David Scully reports from on board Steve Fossett's maxi cat as she starts her Jules Verne record attempt
Black hole burgers for lunch today. The code zero is slatting against the forestays, The giant mainsail hangs from it’s battens. Lunch cooking smells come up the hatch, Bob Marley is singing about peace and understanding, and the murmur of crew voices is that of people with nothing particular to do, and no place to go.
What a change from four hours ago, when I gave up the wheel to an eager Brian. Then we were creaming across the surface of the sea at dawn, doing 25 knots under genaker and full main. Finally, after the close hauled, cold spray in the face sailing of yesterday, we were making knots to warmer weather. And just 24 hours ago, we were battling headwinds gusting to 50, just to get to the start line.
The guys have just hauled the headsail to the other side of the boat, so I guess Jacques has decided which side of the boat the breeze is coming from. If it is real wind, the mainsail battens will pop thru eventually. I hear water running down the hull, the speedo is reading! Northeast, according to the meter. Not good. The breeze from the system we are looking for should come from the south. We need to be 90 miles southwest of here to meet the low pressure zone that will carry us to the trades. Right now we are half a day late, and this northerly is probably just a local anomaly.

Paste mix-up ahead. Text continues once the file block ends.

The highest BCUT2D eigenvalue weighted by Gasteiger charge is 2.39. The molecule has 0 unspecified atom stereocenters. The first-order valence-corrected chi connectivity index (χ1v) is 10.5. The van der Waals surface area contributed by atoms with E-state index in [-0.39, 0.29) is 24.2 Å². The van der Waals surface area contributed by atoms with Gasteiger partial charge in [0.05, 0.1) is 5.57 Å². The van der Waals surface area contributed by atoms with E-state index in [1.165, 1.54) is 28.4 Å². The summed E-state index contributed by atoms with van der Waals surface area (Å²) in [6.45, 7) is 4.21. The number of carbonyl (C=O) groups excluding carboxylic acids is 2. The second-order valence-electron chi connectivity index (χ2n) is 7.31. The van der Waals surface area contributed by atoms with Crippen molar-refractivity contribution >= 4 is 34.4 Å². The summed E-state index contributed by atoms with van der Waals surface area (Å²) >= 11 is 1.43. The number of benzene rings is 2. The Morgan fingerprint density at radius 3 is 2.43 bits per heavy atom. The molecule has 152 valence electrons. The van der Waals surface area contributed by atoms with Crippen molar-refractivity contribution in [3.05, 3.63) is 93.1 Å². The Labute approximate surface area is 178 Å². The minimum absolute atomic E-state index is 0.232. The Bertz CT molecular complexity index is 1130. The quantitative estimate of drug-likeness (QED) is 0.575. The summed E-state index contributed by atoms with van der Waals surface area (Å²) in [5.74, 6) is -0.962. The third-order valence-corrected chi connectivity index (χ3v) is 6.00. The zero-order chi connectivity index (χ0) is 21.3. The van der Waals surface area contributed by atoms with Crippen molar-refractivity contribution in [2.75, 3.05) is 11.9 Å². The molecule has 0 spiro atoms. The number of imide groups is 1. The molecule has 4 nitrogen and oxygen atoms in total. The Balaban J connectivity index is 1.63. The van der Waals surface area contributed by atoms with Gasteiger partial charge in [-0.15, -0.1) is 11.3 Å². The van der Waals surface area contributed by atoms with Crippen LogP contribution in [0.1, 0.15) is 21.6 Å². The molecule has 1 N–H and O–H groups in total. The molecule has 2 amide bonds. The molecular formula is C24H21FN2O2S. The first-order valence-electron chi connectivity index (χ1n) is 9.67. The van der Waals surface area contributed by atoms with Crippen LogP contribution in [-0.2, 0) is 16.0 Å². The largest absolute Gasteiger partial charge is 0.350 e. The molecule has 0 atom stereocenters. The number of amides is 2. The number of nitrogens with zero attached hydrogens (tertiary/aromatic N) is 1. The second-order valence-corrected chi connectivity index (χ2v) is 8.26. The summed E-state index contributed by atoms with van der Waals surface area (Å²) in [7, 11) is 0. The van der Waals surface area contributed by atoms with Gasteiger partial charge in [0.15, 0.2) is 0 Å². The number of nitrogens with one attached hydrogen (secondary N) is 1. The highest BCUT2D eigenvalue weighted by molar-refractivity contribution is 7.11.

We have six hours to get what we need or pull the plug. Disappointing, to turn back. Very hard. But we are in the record setting business, and if we are not setting records, there is no point in being out here. Our goal is to get to the equator in eight and a half days. The next few hours will tell whether that is a reality.
Picture shows Cheyenne leaving Plymouth before her start on Friday. Claire Bailey